Maybe some of you (yes, I know you exist, I saw the rs, mf and shiny stats, and they tell me you exist, I don't dl my own shit) will wonder if I'm gone insane posting Slade on this music blog often dedicated to morbid and macabre music (not always but most of the time yes). But actually, if Slade was not among my fave during the glam movement (I was a kid but I had my taste and they inclined me towards Mott, SAHB, Cockney Rebel and Sparks than Slade or Gary Glitter), it was not a bad band. They were just lacking ambition, judging by the relative richness of their 2 first albums and the indulgence they showed later on. An exception, and a big one, with this song, from their Slade In Flame album, released in February 1975 on the A-side of a single, and completely different from their usual quite shouty Rock 'n' Glitter style. Very influenced by the Beatles (but the band has always been), you can hear the future Undertones here, and even Polyphonic Spree (I'm not joking, have a listen) and Noddy Holder sings it divinely. It's stunning and a shame that the album was not filled with such an approach of music (even if it's one of the most sophisticated of their glam period). The B-side is business as usual (and not rare since on the LP) but also totally under the Beatles' influence so rather good. Don't stay stuck on your a-priori and catch this gem here.
How does it feel runnin' around round round how does it feel watchin' from upside down 'cos many years from now there will be new sensations and new temptations How does it feel How does it feel right at the start and how does it feel when you are thrown apart 'cos many years from now there will be new relations and new frustrations How does it feel? Oh! Oh! Do you know know know what it's like to be searchin' in your own time all your attempting experimenting all on the climb do you know know know what it's like to be searchin' and suddenly find all your illusion, all your confusion all left behind How does it feel turnin' away and how does it feel facing another day 'cos many years from now there will be newer poisons and new horizons 'cos many years from now there will be new tomorrows and still some sorrows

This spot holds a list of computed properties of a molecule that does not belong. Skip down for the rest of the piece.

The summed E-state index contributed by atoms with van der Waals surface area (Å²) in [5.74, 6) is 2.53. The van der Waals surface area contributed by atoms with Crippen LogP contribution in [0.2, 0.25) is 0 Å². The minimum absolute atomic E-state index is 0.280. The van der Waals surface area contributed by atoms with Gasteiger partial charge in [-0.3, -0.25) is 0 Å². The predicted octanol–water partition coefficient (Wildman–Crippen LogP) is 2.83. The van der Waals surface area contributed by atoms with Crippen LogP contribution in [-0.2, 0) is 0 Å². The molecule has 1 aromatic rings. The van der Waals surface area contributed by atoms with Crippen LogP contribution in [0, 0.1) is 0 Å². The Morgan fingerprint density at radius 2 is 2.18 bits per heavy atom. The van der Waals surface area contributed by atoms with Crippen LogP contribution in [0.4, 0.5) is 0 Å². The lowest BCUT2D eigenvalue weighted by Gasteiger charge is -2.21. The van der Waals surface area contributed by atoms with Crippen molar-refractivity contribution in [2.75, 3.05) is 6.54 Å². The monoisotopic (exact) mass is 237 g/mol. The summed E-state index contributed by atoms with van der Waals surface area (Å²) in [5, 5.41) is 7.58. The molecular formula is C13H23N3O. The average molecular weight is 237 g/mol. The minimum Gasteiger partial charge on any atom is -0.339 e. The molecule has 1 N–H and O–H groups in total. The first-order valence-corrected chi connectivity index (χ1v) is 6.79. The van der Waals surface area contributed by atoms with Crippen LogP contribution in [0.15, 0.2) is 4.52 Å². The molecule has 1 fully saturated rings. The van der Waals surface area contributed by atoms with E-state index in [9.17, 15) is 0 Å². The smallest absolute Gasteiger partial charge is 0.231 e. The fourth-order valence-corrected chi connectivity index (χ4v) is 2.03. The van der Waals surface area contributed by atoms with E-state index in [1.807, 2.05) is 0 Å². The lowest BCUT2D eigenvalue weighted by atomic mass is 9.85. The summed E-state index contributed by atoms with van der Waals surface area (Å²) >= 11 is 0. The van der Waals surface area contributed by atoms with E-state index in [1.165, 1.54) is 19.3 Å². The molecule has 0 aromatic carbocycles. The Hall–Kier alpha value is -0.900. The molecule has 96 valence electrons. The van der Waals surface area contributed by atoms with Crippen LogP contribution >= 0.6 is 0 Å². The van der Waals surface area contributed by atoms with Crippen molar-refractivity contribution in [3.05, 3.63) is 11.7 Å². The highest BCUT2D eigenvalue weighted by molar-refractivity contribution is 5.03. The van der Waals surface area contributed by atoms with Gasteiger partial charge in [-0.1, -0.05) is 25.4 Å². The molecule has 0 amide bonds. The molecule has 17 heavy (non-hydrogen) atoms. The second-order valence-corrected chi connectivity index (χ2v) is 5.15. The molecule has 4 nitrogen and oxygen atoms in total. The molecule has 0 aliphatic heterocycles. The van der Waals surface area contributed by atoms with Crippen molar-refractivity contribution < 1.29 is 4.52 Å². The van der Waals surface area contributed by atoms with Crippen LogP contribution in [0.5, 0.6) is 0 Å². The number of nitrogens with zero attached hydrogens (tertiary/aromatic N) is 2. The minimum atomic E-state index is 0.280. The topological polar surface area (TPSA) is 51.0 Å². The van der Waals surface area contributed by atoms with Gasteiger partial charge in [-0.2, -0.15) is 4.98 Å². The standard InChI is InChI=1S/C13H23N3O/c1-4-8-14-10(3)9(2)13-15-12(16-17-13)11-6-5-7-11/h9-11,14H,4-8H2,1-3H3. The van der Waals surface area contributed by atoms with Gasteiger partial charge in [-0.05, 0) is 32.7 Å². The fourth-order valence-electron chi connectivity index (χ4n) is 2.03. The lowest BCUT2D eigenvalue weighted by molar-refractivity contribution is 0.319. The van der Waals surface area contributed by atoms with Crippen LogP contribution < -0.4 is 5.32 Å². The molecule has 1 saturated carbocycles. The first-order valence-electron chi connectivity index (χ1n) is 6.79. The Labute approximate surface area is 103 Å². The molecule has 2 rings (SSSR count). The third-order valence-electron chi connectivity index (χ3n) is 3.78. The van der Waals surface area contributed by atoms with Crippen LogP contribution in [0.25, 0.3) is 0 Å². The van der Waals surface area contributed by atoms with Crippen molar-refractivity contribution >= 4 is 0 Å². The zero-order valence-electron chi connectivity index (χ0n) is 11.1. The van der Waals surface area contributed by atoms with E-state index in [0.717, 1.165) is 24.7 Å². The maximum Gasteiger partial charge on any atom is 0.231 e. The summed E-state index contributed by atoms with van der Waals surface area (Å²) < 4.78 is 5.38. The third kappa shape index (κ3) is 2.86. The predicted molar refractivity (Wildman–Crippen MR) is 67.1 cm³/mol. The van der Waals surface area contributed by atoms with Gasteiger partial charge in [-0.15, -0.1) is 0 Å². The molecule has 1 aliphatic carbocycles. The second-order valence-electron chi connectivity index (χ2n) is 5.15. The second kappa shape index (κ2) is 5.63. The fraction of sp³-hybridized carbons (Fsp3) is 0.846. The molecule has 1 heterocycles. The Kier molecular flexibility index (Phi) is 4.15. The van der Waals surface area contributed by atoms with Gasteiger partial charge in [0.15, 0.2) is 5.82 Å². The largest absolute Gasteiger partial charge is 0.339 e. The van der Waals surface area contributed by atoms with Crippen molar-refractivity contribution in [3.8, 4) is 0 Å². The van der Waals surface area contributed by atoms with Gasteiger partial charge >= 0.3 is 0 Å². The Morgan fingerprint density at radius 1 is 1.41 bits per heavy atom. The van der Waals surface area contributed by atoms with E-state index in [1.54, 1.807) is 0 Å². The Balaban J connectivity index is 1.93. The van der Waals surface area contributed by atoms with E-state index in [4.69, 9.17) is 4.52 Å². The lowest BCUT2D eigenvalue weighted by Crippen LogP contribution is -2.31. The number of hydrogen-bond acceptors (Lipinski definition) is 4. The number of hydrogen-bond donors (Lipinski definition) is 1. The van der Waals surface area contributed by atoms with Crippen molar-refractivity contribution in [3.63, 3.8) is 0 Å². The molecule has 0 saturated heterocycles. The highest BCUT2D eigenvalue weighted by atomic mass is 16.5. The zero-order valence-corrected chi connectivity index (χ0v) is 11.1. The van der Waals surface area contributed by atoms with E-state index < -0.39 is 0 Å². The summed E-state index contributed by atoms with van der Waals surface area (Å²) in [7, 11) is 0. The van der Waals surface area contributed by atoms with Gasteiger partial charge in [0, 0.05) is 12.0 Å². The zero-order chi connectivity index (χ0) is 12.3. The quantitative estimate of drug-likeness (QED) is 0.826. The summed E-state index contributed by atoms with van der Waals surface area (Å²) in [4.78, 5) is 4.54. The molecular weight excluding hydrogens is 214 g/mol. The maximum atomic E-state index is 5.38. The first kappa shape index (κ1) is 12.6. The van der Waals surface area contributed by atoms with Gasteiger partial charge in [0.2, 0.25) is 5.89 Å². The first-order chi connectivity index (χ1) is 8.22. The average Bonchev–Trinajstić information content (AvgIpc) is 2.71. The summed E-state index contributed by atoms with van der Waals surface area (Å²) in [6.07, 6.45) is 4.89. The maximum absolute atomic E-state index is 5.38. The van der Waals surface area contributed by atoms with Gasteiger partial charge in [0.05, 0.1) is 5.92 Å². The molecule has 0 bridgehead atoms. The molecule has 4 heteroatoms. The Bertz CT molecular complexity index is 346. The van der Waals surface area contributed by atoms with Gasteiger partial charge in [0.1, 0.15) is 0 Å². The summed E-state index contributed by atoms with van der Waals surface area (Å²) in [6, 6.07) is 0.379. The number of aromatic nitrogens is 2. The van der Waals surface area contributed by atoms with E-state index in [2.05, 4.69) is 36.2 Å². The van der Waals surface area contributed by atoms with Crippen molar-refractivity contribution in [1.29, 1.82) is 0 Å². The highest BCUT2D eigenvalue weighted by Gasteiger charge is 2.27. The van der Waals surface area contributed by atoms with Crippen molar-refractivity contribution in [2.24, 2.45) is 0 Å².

This album is incredible. I discovered it not long ago and was petrified by what I was hearing, not a usual thing after more than 40 years listening to music (I began quite young yes, I was a little kid, don't be upsetting). This band, at least in this formation (cos' they changed of line-up since this 1st LP), was for me like the resurrection of Amon Düül II (from Yeti to Wolf City period), sometimes mixed with Can but also Cure (the Pornography's one) and even Paradise Lost (the Gothic's one) but surely some more I know less accurately (maybe Death in June). If you want to know what is freedom in music, listen to this album (and to some others too, like Runhild Gammelsaeter for example). Since lyrics are sung and written in Sweden (the band is from Sweden), I can't understand what they sing about (but one track have been translated by a nice guy posting on youtube, you can see it below) but this is not a problem for understanding that this LP is great. You won't rarely listen to something more intriguing in your life. Lifelover has changed its style since this first LP and I can't say for the better, but they honoured themselves in giving us a cult LP and there are not so many to have succeeded in that. Actually, I discovered this album searching for pix to post on my other blog, Scoptophilia (here). I'm not sure this naked young woman covered of blood is really tasty and if it's not a little bit sexist, but I like it cos' it's, like the album, totally elsewhere visually. Amateur, pleasant and a little bit unsane. As is unsane the gun's shots on the second track "Ms Salmonella" and the shouting and crying aloud, when you remember the recent slaughter in Norway. Click quick to dl this gem here. And I encourage to do it to all visitors, even those coming only for old 70's stuff.